A very fast paced story line with drama for days. 'The Door Into Summer' was written in 1957 with the plots story based between 1970 - 2001. Robert A. Heinlein had to do a lot of predicting to paint a believable world set in 2001 in which he succeeds creating a believable account of time travel which isn't over the top or far fetched as most time travel novels seem to be. The main character Dan Davis is extremely well written, charismatic, smart, wise and quick witted, making him very enjoyable ...more
Jul 29, 2017 rated it it was amazing
I read this as a teenager, back in the 1960s. Heinlein was my break-out author for reading. Never before had I inhaled books the way I did with Heinlein, and this was one of my favourites.
Oleksandr Zholud
This is a SF novel published in 1957, the title depicts the following episode:

While still a kitten, all fluff and buzzes, Pete had worked out a simple philosophy. I was in charge of quarters, rations, and weather; he was in charge of everything else. But he held me especially responsible for weather. Connecticut winters are good only for Christmas cards; regularly that winter Pete would check his own door, refuse to go out it because of that unpleasant white stuff beyond it (he was no fool), the
Jun 16, 2015 rated it really liked it  ·  review of another edition
Shelves: sf, sf-masterworks
This is a very accessible and entertaining Heinlein read.

It is set in what was then a couple of decades into the future: 1970. The protagonist ends up travelling 30 years into his future by means of a cryogenic sleep to wake up in the year 2000. Reading this book in the year 2015 gives one quite a different perspective than one would have had reading it when it first came out. One can look back and judge how the authors vision of those years diverged from reality.

This is an optimistic book. Op
Jun 11, 2017 rated it it was amazing  ·  review of another edition
Shelves: heinlein, read-audio
A long time favorite book, the narration really brought it to life!
Deborah Ideiosepius
This was the first time I had read this particular novel by Heinlein and I was initially not blown away by it. Part of that might be that it was not a re-read but I think it is more than that. It is fast paced, contains more 'hard' science than a lot of Heinleins sci-fi does and is fascinating in many ways. But at times - quite a lot of times, to be honest - the story seems to jerk rather than flow and the characters also jump around a bit. This may be due to the fact that it was originally seri ...more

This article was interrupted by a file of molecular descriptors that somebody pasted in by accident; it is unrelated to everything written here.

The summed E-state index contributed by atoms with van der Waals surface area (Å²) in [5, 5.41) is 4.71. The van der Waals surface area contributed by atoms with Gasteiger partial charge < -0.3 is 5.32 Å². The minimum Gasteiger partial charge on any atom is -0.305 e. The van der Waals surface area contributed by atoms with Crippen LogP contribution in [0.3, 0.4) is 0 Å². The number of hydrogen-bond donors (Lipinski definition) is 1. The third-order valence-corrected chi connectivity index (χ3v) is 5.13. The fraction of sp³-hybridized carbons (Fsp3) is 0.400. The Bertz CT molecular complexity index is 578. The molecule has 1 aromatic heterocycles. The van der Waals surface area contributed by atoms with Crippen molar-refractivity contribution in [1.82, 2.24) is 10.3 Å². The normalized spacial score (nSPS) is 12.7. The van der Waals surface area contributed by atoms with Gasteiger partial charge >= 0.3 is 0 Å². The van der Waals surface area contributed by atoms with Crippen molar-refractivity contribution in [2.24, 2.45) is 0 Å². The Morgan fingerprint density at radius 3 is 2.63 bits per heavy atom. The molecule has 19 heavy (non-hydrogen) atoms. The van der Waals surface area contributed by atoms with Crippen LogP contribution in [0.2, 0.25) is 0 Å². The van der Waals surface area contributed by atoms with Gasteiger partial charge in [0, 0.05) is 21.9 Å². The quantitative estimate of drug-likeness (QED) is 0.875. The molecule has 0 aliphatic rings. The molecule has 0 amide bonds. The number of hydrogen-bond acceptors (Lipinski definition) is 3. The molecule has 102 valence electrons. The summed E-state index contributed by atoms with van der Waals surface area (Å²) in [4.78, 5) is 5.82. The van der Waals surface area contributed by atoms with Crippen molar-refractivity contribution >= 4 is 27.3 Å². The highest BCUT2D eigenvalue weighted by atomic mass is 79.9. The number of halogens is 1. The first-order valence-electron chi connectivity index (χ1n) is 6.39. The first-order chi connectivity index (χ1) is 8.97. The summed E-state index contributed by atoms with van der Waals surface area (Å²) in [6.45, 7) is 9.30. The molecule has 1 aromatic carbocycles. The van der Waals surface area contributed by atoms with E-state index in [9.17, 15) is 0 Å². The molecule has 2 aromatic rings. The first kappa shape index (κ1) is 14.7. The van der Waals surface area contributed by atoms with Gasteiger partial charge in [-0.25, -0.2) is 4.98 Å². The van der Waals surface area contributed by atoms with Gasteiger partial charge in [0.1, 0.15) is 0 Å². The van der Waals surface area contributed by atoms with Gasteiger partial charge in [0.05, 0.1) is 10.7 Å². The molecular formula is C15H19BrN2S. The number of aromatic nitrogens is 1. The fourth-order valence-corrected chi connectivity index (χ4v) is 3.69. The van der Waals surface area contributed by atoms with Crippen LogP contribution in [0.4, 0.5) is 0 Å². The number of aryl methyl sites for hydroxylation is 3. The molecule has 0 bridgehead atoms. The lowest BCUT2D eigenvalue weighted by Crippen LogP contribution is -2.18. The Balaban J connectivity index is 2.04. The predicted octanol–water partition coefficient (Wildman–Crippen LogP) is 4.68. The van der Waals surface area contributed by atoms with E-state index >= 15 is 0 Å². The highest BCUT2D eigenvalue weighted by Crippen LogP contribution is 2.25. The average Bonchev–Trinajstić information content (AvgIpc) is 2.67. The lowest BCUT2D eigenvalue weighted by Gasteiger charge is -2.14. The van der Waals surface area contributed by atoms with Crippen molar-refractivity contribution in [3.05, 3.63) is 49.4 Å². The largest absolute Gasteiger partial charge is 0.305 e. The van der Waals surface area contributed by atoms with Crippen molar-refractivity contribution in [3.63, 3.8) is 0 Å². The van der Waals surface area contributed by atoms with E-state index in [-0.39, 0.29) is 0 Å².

Jan 04, 2008 rated it really liked it  ·  review of another edition
Shelves: scifi, 1paper, 2fiction
I liked most of Heinlein's older stuff. Once he wrote "The Number of the Beast" he started writing too weird for me. This was one of his better ones. It is the first that I recall with a cat in it (he seems to have a reverence for cats) & an inventor who is a pretty smart guy but can still get himself into a world of trouble - and then back out again. Fun, quick read.
If ever I own a Cat his name will be Pete, for short.
Oh, 1950s science fiction - is there nothing you can't do?

One of the downsides to our modern information age is that we have so much information available to us. If I see a reference on a blog or in a book that I don't know, it's a quick hop over to Google or Wikipedia to find out what it is, and if it's really interesting I can find myself learning about something I never knew before. And so, if I want to know more about cold sleep, robotics or time travel, there's a whole host of ways that I c
Apr 11, 2019 rated it liked it
Liked this book way more than his more famous The Puppet Masters and Starship Troopers. It was light-hearted and whimsical, though quite a bit outdated.
May 16, 2011 rated it liked it  ·  review of another edition
Shelves: sci-fi
Even for a novice Heinlein reader such as myself it was clear that this was one of his early adult novels. It's light on the philosophy and social commentary, light on pages and is a simple, enjoyable read.

There are a few interesting scientific advances put forward in the 190 pages, one of the fun aspects of reading classic science fiction, but the most fun is reading what they couldn't imagine. If ever you want confirmation of some of the great things we have access to in the 21st century you o
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Robert Anson Heinlein was an American novelist and science fiction writer. Often called "the dean of science fiction writers", he is one of the most popular, influential, and controversial authors of "hard science fiction".

He set a high standard for science and engineering plausibility and helped to raise the genre's standards of literary quality. He was the first SF writer to break into mainstre
“I have spent too much of my life opening doors for cats—I once calculated that, since the dawn of civilization, nine hundred and seventy-eight man-centuries have been used up that way. I could show you figures.” 22 likes
“Nothing could go wrong because nothing had...I meant "nothing would." No - Then I quit trying to phrase it, realizing that if time travel ever became widespread, English grammar was going to have to add a whole new set of tenses to describe reflexive situations - conjugations that would make the French literary tenses and the Latin historical tenses look simple.” 13 likes